The objective of the present invention is to provide an improved low-cost pipette magazine which may be discarded after a single use, thus accordingly, alleviating the drawbacks associated with the prior art reusable magazines.
The present invention stems from the discovery that a pipette magazine of adequate rigidity and stiffness can be molded from a polymeric material, with the attendant reduction in costs being such that the magazine can be economically discarded after a single use.
Other objects, features and advantages of the present invention will become more apparent as the description proceeds with reference to the accompanying drawings, wherein:
FIG. 1 is a top plan view of a pipette tip magazine in accordance with the present invention;
FIG. 2 is a bottom plan view of the pipette tip magazine;
FIG. 3 is a front view of the pipette tip magazine;
FIG. 4 is a left side view of the pipette magazine;
FIG. 5 is a sectional view taken along line 5—5 in FIG. 1; and
FIG. 6 is a schematic illustration of a pipetting system and its arronated pipette tip magazine.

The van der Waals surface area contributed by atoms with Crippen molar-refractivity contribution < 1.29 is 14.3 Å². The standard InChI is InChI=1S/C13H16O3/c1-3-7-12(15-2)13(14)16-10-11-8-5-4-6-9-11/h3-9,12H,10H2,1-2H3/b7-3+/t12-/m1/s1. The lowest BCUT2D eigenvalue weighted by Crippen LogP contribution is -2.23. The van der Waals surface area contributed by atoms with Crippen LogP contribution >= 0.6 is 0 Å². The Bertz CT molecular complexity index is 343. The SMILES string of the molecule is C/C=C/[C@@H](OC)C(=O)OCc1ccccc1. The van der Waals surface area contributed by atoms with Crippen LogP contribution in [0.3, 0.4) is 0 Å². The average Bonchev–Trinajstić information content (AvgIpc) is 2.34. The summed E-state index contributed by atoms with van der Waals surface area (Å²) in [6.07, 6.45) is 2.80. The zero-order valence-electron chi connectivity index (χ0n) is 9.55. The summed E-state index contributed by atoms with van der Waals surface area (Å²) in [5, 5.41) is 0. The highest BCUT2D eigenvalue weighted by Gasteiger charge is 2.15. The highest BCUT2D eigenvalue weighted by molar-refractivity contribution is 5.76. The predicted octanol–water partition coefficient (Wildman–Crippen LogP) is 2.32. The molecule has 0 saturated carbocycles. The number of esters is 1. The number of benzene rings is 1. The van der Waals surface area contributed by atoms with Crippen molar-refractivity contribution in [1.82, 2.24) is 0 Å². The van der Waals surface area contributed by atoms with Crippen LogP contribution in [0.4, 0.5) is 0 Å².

A preferred embodiment of a pipette tip magazine in accordance with the present invention is generally depicted at 10 in the accompanying drawings. As shown somewhat schematically in FIG. 6, the magazine 10 is adapted for insertion into the pipetting chamber “C” of an automated pipettor. The chamber has a generally U-shaped ledge configured to support the magazine in an operative pipetting position, as well understood by those skilled in the art. The magazine 10 has a generally rectangular configuration having a front edge 12 a, side edges 12 b, 12 c and a rear edge 12 d surrounding an inner region 14. The edges 12 b, 12 c and 12 d are undercut as at 13 to be supported on the ledge of the chamber. The inner region 14 has an array of through openings 16 for vertically receiving and retaining pipette tips. A handle 18 protrudes from the front edge 12 a to facilitate manual placement and removal of the magazine in the pipetting chamber C.